Most large rivers don’t flow freely anymore
A new study shows just how few waterways move unimpeded to the ocean.
Dammed up, drained, and dredged of sediment, the Earth’s rivers aren’t doing so well. And a new study shows that the number of free-flowing rivers, which move unimpeded on their route toward the ocean, is even lower than we previously thought.
Of the 246 rivers longer than 621 miles, only about a third flow freely across their entire length, according to the study, published Wednesday in the journal Nature. The rest are dammed, channelized, or otherwise heavily developed. “Our results are even worse than in the past,” says Bernhard Lehner, an author on the study and hydrologist at McGill University. “Fifteen years ago, researchers said about half of the large river basins in the world are impacted, and we now say two-thirds.”
A river’s connectivity is based on a few measures. The most obvious perhaps is how obstructed its waters are, from its source to its terminus. But the researchers also considered a river’s ability to naturally spread out into the surrounding floodplain, as well as how deep its waters can infiltrate into the ground. Seasonality is a factor, too—some rivers don’t flow year-round, and therefore aren’t truly considered free-flowing.
The 34-person research team, which includes experts from McGill University, World Wildlife Fund, and several other institutions, analyzed these factors across the cumulative 7.5 million miles of rivers on the planet, in what they believe is the first global assessment of river connectivity. It took about a decade to map all the dam locations, which sometimes involved scrolling through Google Earth and manually plotting where the structures were. The analysis also considered reservoirs, levees, streets, water diversions, and other river-adjacent development.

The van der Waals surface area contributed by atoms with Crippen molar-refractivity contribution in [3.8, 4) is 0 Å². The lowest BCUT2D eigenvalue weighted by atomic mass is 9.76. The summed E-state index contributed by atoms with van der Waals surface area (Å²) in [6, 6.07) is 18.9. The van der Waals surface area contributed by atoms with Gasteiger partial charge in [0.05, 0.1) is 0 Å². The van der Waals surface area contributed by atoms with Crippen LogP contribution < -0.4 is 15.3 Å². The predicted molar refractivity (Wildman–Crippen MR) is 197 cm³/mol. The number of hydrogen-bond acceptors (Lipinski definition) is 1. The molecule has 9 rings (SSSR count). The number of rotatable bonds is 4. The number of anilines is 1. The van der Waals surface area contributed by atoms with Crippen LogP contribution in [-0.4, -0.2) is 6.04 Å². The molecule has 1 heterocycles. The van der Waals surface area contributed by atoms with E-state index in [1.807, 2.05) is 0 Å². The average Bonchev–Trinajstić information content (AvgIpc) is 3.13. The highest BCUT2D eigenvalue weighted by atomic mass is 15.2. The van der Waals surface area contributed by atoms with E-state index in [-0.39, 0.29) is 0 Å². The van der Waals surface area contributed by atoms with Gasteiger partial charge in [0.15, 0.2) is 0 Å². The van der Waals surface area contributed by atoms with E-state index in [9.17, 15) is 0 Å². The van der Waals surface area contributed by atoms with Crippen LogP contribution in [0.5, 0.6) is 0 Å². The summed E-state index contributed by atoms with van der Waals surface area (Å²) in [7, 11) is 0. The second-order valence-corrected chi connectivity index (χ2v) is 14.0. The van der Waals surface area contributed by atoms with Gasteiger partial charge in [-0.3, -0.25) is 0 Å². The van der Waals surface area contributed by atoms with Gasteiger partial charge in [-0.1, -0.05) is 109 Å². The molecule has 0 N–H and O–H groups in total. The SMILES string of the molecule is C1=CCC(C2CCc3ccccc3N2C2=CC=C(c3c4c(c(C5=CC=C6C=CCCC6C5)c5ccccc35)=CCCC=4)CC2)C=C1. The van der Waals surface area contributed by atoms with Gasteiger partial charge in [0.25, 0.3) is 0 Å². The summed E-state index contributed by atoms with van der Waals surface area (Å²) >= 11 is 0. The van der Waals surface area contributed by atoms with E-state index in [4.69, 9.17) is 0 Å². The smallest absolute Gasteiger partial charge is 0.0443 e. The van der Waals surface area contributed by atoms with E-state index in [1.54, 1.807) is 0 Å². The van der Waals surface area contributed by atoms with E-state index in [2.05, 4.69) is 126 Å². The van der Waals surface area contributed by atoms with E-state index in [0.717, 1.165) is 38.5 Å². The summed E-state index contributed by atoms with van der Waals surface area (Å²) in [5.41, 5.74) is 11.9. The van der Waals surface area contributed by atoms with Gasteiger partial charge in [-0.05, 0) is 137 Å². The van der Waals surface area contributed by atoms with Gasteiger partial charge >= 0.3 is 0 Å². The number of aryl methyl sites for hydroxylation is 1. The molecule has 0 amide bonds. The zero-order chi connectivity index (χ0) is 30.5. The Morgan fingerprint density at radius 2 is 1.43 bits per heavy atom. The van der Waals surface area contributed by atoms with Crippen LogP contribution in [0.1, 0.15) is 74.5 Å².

They found that 37 percent of rivers longer than 621 miles are fully free-flowing—which means 63 percent are not. The 246 long waterways are a small minority of all earthly rivers, but their combined volume is 41 percent of the total volume of the world’s rivers, making them an important freshwater resource. Free-flowing rivers also support fish and other aquatic life, as well as adjacent wetland plants and animals. They carry sediment to deltas and beaches; without this input, these areas erode away. In some places, they support vital inland fisheries; the Irrawaddy and Salween rivers of Southeast Asia supply more than 1.2 million metric tons of food annually.
And, of these 246 very long rivers, only 23 percent flow unimpeded into the ocean (and some of the long rivers included in the 37 percent figure flow into other rivers, never quite meeting the ocean themselves). “You could argue the number [of free-flowing rivers] is even bleaker than one-third, because the really important ones go into the ocean,” says Lehner.
Dams are to blame for about two-thirds of chopped up river reaches. Flow-regulating infrastructure, like levees, and reservoirs are also affecting connectivity in a lot of the globe’s rivers. And no size stream is safe: Rivers 310 miles long or more are nearly all disconnected in the United States, Mexico, Europe, and the Middle East. In the lower 48, this includes the Mississippi, Colorado and the Rio Grande, each riddled with human development. The last long, free-flowing rivers are concentrated in remote areas of the Arctic, Amazon and Congo basins.
Looking at rivers of all lengths, the scientists found that half of all river reaches were in some way disconnected. Even a single, small dam can pose a problem. “If you’re a migratory fish it’s this one [disconnected] piece that disallows you from moving through and that’s why we declare the entire river afterwards as non-free-flowing,” says Lehner. In shorter rivers, the study probably underestimated the number of obstructions. The analysis included around 20,000 dams, just a fraction of those known.
The comprehensive map will serve many purposes. It’s an important baseline of river connectivity worldwide and will make it easier to track connectivity in the future. The findings can also help restore and protect rivers. In choosing where to build a hydropower dam, for example, developers could pick rivers that are already less connected and protect those are still free-flowing against the odds. The data could also guide efforts to remove existing dams and restore the path of ancient rivers. Importantly, protecting free-flowing rivers can also make species more resilient to climate change. As temperatures warm, the ideal range of fish and other aquatic creatures will shift, and free-flowing rivers allow them to move and adapt to these changing conditions.